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Below, you will find some free mini-lessons with licks, tabs and exercises!

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DISCLAIMER: These are original works, composed and transcribed by myself.


B♭ Minor 11 extended arpeggio – An example of connecting arpeggio patterns to create extended arpeggios, applicable in all keys and minor/minor 7 tonalities. This example connects a B♭ minor 7 arpeggio with a C# major 9 arpeggio, suggesting a B♭ minor 11 arpeggio.

G# Phrygian alternate picking run – Three-string alternate picking run in the mode of G# Phrygian (3rd degree of E Major).

C Diminished arpeggio sequence – WITHOUT sweep picking! – How you can play two-string diminished arpeggio licks in sextuplets without the sweep picking technique.

G Dorian legato lick – 32nd note legato run in the mode of G Dorian (2nd degree of F Major). Pick the first note on each string very gently for extra fluency.

F# Minor (Aeolian) Alternate/hybrid picking lick – This lick idea combines alternate and hybrid picking.

Intervalic exercise – An exercise for practicing both hand dexterity and intervalic movement on the fretboard. Articulation is all alternate picking. Pay close attention to the fingering!

A Minor Pentatonic triplet sequence –  Minor pentatonic lick, where you play the minor pentatonic scale as a sequence in triplets (groups of 3 eighth notes). To play it as a sequence in this case means to repeat each first note of every triplet, placing an accent on the first note of each triplet. You start the lick halfway through beat 4 in bar 1. This example is in the key of A Minor, but you can play it in all keys! This is not only an awesome sounding lick in almost any popular style (blues, rock, metal or even jazz), but also a great rhythm exercise if you are just starting out using triplets in your solos.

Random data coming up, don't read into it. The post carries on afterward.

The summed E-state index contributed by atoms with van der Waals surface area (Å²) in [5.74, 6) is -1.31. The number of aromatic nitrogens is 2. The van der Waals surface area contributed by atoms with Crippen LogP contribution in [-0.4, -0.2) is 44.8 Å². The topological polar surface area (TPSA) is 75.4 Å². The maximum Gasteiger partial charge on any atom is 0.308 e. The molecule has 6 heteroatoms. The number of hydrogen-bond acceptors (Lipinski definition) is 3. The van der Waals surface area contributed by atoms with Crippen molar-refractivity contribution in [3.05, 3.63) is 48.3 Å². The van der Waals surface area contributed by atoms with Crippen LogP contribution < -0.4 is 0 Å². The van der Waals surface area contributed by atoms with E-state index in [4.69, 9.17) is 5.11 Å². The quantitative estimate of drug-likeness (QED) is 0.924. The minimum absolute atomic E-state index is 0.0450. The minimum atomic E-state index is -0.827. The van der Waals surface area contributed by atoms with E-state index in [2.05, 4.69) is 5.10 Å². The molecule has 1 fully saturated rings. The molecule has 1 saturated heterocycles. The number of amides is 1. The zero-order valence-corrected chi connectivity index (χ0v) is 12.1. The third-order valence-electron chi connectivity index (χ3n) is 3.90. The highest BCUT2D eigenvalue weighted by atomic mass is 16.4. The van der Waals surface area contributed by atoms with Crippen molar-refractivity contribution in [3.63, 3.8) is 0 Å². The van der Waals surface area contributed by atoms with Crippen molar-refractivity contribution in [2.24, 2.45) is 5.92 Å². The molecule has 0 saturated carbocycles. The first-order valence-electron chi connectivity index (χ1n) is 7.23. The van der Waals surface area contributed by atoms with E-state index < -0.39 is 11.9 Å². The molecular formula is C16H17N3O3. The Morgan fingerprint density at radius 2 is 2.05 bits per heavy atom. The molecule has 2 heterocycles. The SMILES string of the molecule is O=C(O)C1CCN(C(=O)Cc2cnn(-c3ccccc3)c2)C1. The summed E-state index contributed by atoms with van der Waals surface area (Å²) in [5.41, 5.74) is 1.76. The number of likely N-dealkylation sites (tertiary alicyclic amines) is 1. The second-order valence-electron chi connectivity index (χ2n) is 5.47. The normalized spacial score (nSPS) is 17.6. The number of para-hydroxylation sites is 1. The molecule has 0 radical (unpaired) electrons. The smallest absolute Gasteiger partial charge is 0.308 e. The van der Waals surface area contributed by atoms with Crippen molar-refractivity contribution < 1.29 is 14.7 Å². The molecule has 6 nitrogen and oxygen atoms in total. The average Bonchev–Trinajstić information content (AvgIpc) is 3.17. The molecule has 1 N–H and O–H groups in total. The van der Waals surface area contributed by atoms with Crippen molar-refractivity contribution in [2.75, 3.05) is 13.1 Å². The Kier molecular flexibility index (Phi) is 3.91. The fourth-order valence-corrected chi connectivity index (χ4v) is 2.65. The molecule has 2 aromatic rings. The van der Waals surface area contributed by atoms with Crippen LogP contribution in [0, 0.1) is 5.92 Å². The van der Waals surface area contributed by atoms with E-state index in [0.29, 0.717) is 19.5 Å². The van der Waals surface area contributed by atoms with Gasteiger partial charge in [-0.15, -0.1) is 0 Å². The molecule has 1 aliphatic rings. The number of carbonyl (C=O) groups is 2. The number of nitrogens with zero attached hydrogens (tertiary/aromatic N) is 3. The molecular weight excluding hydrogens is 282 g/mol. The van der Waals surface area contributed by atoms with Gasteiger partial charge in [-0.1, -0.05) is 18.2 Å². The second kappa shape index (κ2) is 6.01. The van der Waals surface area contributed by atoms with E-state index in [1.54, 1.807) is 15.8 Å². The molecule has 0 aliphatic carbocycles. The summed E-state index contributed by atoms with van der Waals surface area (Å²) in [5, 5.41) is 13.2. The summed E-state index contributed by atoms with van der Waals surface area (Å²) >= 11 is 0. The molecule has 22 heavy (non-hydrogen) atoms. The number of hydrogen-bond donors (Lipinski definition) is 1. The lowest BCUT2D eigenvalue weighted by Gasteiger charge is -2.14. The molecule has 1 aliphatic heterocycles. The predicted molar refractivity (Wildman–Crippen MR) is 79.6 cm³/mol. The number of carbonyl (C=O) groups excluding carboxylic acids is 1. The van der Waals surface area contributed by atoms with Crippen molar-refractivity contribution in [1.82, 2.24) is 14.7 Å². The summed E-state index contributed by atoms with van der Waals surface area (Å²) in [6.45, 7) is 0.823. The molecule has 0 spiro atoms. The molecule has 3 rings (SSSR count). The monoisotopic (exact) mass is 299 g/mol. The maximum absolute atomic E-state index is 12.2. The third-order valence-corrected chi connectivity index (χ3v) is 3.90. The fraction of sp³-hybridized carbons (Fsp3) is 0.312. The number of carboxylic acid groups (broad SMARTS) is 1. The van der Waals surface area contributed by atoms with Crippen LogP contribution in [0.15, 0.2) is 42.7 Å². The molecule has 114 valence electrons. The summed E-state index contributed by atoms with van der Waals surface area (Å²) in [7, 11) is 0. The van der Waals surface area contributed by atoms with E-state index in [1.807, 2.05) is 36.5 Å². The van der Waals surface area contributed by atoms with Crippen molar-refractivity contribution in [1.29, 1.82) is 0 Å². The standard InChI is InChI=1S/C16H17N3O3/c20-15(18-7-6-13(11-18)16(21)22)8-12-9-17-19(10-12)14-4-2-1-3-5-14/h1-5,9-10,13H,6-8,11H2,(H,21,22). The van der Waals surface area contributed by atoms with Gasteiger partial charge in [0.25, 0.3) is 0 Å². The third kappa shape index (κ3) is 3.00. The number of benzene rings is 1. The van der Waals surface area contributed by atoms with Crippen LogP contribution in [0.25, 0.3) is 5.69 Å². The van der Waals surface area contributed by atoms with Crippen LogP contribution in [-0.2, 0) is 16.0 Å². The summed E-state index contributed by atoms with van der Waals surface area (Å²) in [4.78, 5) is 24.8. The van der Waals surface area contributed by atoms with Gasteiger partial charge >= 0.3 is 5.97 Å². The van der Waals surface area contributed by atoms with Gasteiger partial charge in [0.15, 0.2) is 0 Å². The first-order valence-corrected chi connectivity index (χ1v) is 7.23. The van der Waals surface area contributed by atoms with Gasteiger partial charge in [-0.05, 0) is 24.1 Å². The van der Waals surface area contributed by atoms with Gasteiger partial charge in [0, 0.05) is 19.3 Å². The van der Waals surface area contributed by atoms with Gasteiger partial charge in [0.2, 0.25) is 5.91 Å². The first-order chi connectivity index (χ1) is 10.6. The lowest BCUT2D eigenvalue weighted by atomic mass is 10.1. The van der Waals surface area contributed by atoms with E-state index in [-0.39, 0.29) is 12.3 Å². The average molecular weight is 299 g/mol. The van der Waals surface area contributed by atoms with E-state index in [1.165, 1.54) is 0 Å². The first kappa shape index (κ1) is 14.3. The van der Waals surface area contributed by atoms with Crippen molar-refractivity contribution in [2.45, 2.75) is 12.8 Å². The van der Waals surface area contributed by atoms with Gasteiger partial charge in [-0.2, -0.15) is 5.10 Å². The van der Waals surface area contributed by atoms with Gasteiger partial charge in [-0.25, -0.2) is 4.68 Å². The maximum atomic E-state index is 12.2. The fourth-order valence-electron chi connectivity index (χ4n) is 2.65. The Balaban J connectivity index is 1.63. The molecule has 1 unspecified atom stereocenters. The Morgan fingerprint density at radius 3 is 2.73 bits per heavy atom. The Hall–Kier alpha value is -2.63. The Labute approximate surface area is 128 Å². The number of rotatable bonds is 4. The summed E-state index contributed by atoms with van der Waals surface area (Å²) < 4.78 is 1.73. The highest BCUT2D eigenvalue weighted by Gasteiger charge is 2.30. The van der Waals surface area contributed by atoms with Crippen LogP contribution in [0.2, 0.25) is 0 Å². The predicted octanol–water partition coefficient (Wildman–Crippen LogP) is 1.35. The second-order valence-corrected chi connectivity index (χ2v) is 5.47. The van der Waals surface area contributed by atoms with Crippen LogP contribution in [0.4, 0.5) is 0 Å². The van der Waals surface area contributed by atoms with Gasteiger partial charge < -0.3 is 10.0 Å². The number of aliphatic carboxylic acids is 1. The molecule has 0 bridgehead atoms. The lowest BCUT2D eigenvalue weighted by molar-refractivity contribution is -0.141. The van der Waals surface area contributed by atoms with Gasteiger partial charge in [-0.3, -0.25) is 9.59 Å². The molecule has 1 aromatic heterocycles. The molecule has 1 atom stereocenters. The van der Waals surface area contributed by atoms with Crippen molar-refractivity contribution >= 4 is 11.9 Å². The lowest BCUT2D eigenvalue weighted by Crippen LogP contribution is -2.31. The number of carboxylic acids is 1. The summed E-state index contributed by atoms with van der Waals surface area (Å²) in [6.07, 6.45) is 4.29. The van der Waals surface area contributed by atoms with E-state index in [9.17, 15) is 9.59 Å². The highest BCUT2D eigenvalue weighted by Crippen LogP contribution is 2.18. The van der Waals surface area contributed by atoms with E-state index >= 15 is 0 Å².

Chromatic legato exercise – Chromatic fretting hand strength and legato exercise in 32nd note groups of 10. Pick the first note on the high E string only! Play every other first note on each string using a hammer-on from nowhere. Tip: start the exercise slowly and build up the speed as you go.

5-string triadic arpeggios for guitar – with inversions – 5-string arpeggio patterns for major, minor, augmented and diminished and their inversions.

Tapped diminished sequence – Another lick idea using tapping technique with diminished triads on one string in a sixteenth note sequence.

E Lydian legato run – Stretchy legato lick in the mode of E Lydian (4th degree of B Major) in the style of Joe Satriani. Hammer-ons from nowhere and slided position shifts, here we go! 😉

E♭ Mixolydian legato run in septuplets – Another legato run, this time an Eb Mixolydian (5th degree of Ab Major) lick in septuplets (groups of 7 notes). Only pick the first note. Every other first note on each new string is played as a hammer-on from nowhere.

B Minor triplet lick – 2-string lick in triplets with slides position shifts, combining both B Natural Minor (Aeolian/6th degree of D Major) and B Minor Pentatonic. The first note, 14 on the D string, is slided. The other notes on the D string, each being the first note of each triplet, are palm-muted to add percussiveness to the lick, placing the accent on the second note of each triplet. Quick and easy way to play horizontally across the fretboard, rather than up and down!

String skip and fourths exercise – A stretchy lick with string skipping. This example is in the key of E Major, but can be practiced in any major key over a I-ii chord progression.

Proggy syncopated 16th note lick – A lick in the scale of B♭ minor pentatonic (4th position) using a 4/4 time signature with syncopations. The lick is played using 16th notes only. The syncopations are caused by the specific amount of notes per note group (6, 8 and 14) and use of 8th rests after each note group. The first note of each group is accented, which will give you more of a grip on the syncopations. You can use this lick, for instance in a progressive rock/metal context, in any key – if you transpose it correctly!